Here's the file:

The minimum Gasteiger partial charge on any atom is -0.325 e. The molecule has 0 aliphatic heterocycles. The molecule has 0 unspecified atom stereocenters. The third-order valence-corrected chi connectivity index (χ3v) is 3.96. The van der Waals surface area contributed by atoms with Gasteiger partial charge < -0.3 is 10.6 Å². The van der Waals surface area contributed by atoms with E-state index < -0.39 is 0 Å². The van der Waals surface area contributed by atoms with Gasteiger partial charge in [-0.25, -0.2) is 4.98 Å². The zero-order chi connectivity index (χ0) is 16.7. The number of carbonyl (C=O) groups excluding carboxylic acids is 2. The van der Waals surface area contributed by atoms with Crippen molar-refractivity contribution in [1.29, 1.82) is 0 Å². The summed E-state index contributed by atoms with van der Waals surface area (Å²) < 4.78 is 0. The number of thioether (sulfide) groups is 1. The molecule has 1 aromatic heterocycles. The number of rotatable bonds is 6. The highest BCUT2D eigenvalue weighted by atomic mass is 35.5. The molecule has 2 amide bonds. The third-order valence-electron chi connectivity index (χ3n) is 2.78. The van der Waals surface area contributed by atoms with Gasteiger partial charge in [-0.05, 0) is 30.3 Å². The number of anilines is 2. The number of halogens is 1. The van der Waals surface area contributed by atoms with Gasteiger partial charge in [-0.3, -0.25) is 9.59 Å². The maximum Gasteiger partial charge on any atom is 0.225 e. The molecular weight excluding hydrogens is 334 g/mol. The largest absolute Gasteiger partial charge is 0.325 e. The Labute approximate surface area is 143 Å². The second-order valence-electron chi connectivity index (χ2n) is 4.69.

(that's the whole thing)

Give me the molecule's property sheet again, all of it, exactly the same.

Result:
The minimum Gasteiger partial charge on any atom is -0.325 e. The molecule has 0 aliphatic heterocycles. The molecule has 0 unspecified atom stereocenters. The third-order valence-corrected chi connectivity index (χ3v) is 3.96. The van der Waals surface area contributed by atoms with Gasteiger partial charge < -0.3 is 10.6 Å². The van der Waals surface area contributed by atoms with E-state index < -0.39 is 0 Å². The van der Waals surface area contributed by atoms with Gasteiger partial charge in [-0.25, -0.2) is 4.98 Å². The zero-order chi connectivity index (χ0) is 16.7. The number of carbonyl (C=O) groups excluding carboxylic acids is 2. The van der Waals surface area contributed by atoms with Crippen molar-refractivity contribution in [1.29, 1.82) is 0 Å². The summed E-state index contributed by atoms with van der Waals surface area (Å²) < 4.78 is 0. The number of thioether (sulfide) groups is 1. The molecule has 1 aromatic heterocycles. The number of rotatable bonds is 6. The highest BCUT2D eigenvalue weighted by atomic mass is 35.5. The molecule has 2 amide bonds. The third-order valence-electron chi connectivity index (χ3n) is 2.78. The van der Waals surface area contributed by atoms with Gasteiger partial charge in [-0.05, 0) is 30.3 Å². The number of anilines is 2. The number of halogens is 1. The van der Waals surface area contributed by atoms with Gasteiger partial charge in [-0.3, -0.25) is 9.59 Å². The maximum Gasteiger partial charge on any atom is 0.225 e. The molecular weight excluding hydrogens is 334 g/mol. The largest absolute Gasteiger partial charge is 0.325 e. The Labute approximate surface area is 143 Å². The second-order valence-electron chi connectivity index (χ2n) is 4.69.